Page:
As great as it’s been in a lot of ways, it’s been really hard to find community because of the remoteness of this location. After years of trying, I realized that community is more expansive than a physical location. I have to be honest with you, being an introvert has made me reluctant to try very hard. I’m pretty darn comfortable spending most of my day alone. I love my solitude, but I miss human interaction. Being so extremely isolated this year because of the pandemic brought me face to face with some new parts of myself. For the first time in my life, I missed being around people. I missed talking about ideas. Sharing food and funny stories. Touch. I don’t see people very often but when I do, I find myself smiling like an idiot and wanting more than anything to just reach out and gently touch their arm, or their hand. Under normal circumstances that might be a little weird. It’s a really basic human need that I was never really aware of in myself before.
Over time I’ve realized that I’m not content with just any company. I need ‘my people’, the ones who live outside of binary boundaries. I mean binary as a perspective and mindset, which of course can include gender. I think of “Either/or” and black and white thinking as binary and confining. The nuanced world outside of that is colorful, multidimensional and it’s magic to connect with people who get that. People who live, think and act outside of boundaries- those are my people. Artists, creators, makers, dreamers. You know who you are.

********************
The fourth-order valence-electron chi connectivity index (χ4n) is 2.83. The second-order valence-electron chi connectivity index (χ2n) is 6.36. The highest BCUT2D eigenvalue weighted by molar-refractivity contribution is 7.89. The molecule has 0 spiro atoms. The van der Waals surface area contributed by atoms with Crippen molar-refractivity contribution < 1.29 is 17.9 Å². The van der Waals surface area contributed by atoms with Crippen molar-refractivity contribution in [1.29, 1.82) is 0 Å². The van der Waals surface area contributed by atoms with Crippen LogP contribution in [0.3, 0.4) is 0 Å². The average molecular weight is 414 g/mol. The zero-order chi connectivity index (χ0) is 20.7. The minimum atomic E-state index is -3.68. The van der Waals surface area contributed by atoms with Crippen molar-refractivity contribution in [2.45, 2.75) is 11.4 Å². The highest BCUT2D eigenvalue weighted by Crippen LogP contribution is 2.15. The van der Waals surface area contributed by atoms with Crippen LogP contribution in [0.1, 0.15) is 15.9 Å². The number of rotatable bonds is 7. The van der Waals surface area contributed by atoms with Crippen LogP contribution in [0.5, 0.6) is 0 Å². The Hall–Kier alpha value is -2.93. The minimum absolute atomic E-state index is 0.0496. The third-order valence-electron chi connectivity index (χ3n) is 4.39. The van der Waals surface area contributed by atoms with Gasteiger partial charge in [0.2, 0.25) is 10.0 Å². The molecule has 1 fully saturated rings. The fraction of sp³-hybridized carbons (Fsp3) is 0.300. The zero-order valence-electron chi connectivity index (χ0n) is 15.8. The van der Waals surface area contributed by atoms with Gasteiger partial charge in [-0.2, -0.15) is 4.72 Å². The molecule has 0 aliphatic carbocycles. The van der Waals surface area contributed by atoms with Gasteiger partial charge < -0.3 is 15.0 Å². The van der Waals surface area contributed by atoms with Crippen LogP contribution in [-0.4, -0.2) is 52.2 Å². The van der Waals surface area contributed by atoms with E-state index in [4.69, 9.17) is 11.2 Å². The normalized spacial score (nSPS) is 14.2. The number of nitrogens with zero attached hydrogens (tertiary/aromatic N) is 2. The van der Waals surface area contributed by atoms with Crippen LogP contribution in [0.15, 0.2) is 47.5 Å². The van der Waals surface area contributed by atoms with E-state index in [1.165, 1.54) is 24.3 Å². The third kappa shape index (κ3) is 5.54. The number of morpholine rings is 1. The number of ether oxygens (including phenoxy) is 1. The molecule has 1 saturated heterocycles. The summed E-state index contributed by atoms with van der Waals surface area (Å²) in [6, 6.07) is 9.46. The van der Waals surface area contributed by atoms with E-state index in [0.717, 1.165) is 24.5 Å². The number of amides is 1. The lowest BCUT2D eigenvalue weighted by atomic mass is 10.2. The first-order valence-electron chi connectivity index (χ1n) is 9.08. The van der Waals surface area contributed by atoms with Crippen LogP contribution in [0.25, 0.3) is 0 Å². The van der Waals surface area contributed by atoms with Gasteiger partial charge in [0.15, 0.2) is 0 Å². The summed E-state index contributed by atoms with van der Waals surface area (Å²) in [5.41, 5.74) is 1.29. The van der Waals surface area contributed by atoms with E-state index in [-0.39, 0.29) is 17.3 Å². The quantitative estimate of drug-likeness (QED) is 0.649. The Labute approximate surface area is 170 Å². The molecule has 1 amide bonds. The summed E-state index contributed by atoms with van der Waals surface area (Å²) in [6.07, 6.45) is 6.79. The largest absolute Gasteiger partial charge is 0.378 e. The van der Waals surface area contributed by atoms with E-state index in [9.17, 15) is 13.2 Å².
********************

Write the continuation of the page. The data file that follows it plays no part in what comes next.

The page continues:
I am ridiculously excited to connect and share with the BFF community! I hope to inspire while I share my projects, places I go and people I meet. I also hope that this will be an interactive experience. Give me feedback, ask questions, call me out (gently) if you think I’m misguided. I want to understand your experiences, and I want to give you insights into mine. Even though I’ll be ensconced in my little home, studio or camper or wherever I may be furiously typing away, I want to connect with you. Let’s be real, honest, authentic, compassionate and kind with each other. Welcome to my world!
a gallery of random photos
Artist, homesteader, teacher and adventurer. Turning over every literal and figurative rock that I can find, living curiously and creatively outside of the conventions of the common world.
facebook: Karrie Steely Fine Art and Creative Services